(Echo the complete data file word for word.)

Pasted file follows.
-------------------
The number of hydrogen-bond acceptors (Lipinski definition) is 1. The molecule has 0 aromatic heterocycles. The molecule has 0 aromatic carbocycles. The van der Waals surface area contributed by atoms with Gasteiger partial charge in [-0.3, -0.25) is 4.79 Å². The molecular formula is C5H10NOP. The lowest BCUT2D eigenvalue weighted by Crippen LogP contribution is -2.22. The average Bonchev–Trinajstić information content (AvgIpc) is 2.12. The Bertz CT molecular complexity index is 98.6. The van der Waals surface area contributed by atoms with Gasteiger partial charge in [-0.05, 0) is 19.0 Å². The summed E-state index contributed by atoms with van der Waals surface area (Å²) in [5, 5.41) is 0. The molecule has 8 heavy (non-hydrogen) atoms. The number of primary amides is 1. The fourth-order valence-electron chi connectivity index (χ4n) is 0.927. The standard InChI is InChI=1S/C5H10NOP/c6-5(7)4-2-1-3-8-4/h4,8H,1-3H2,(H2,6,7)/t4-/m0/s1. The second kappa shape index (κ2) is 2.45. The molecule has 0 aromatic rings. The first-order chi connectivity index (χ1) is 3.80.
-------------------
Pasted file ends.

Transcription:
The number of hydrogen-bond acceptors (Lipinski definition) is 1. The molecule has 0 aromatic heterocycles. The molecule has 0 aromatic carbocycles. The van der Waals surface area contributed by atoms with Gasteiger partial charge in [-0.3, -0.25) is 4.79 Å². The molecular formula is C5H10NOP. The lowest BCUT2D eigenvalue weighted by Crippen LogP contribution is -2.22. The average Bonchev–Trinajstić information content (AvgIpc) is 2.12. The Bertz CT molecular complexity index is 98.6. The van der Waals surface area contributed by atoms with Gasteiger partial charge in [-0.05, 0) is 19.0 Å². The summed E-state index contributed by atoms with van der Waals surface area (Å²) in [5, 5.41) is 0. The molecule has 8 heavy (non-hydrogen) atoms. The number of primary amides is 1. The fourth-order valence-electron chi connectivity index (χ4n) is 0.927. The standard InChI is InChI=1S/C5H10NOP/c6-5(7)4-2-1-3-8-4/h4,8H,1-3H2,(H2,6,7)/t4-/m0/s1. The second kappa shape index (κ2) is 2.45. The molecule has 0 aromatic rings. The first-order chi connectivity index (χ1) is 3.80.